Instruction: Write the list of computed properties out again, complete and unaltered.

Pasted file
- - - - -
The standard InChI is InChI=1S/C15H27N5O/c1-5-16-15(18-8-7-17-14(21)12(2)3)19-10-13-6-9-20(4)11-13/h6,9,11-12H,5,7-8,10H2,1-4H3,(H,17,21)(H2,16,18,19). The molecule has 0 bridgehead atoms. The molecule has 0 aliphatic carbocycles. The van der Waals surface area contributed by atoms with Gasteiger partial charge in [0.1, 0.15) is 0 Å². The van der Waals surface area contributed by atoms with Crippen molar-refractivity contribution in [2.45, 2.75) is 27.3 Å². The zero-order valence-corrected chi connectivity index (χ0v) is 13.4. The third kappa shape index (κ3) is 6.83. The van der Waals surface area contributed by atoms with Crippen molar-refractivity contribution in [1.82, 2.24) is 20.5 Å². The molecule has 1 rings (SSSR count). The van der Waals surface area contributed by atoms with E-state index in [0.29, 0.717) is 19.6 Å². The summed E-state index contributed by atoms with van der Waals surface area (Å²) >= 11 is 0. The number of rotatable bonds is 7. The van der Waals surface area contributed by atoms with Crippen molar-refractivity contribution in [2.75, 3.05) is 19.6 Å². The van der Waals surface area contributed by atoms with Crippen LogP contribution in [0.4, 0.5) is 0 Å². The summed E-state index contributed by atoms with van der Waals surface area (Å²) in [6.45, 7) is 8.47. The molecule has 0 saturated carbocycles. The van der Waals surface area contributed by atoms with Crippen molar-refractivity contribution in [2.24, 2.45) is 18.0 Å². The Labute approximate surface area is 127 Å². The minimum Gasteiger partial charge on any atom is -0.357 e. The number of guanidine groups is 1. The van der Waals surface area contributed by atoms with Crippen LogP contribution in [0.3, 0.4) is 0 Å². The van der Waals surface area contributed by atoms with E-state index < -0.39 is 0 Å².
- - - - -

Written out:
The standard InChI is InChI=1S/C15H27N5O/c1-5-16-15(18-8-7-17-14(21)12(2)3)19-10-13-6-9-20(4)11-13/h6,9,11-12H,5,7-8,10H2,1-4H3,(H,17,21)(H2,16,18,19). The molecule has 0 bridgehead atoms. The molecule has 0 aliphatic carbocycles. The van der Waals surface area contributed by atoms with Gasteiger partial charge in [0.1, 0.15) is 0 Å². The van der Waals surface area contributed by atoms with Crippen molar-refractivity contribution in [2.45, 2.75) is 27.3 Å². The zero-order valence-corrected chi connectivity index (χ0v) is 13.4. The third kappa shape index (κ3) is 6.83. The van der Waals surface area contributed by atoms with Crippen molar-refractivity contribution in [1.82, 2.24) is 20.5 Å². The molecule has 1 rings (SSSR count). The van der Waals surface area contributed by atoms with E-state index in [0.29, 0.717) is 19.6 Å². The summed E-state index contributed by atoms with van der Waals surface area (Å²) >= 11 is 0. The number of rotatable bonds is 7. The van der Waals surface area contributed by atoms with Crippen molar-refractivity contribution in [2.75, 3.05) is 19.6 Å². The van der Waals surface area contributed by atoms with Crippen LogP contribution in [0.4, 0.5) is 0 Å². The summed E-state index contributed by atoms with van der Waals surface area (Å²) in [6.45, 7) is 8.47. The molecule has 0 saturated carbocycles. The van der Waals surface area contributed by atoms with Crippen molar-refractivity contribution in [2.24, 2.45) is 18.0 Å². The Labute approximate surface area is 127 Å². The minimum Gasteiger partial charge on any atom is -0.357 e. The number of guanidine groups is 1. The van der Waals surface area contributed by atoms with Crippen LogP contribution in [0.3, 0.4) is 0 Å². The van der Waals surface area contributed by atoms with E-state index < -0.39 is 0 Å².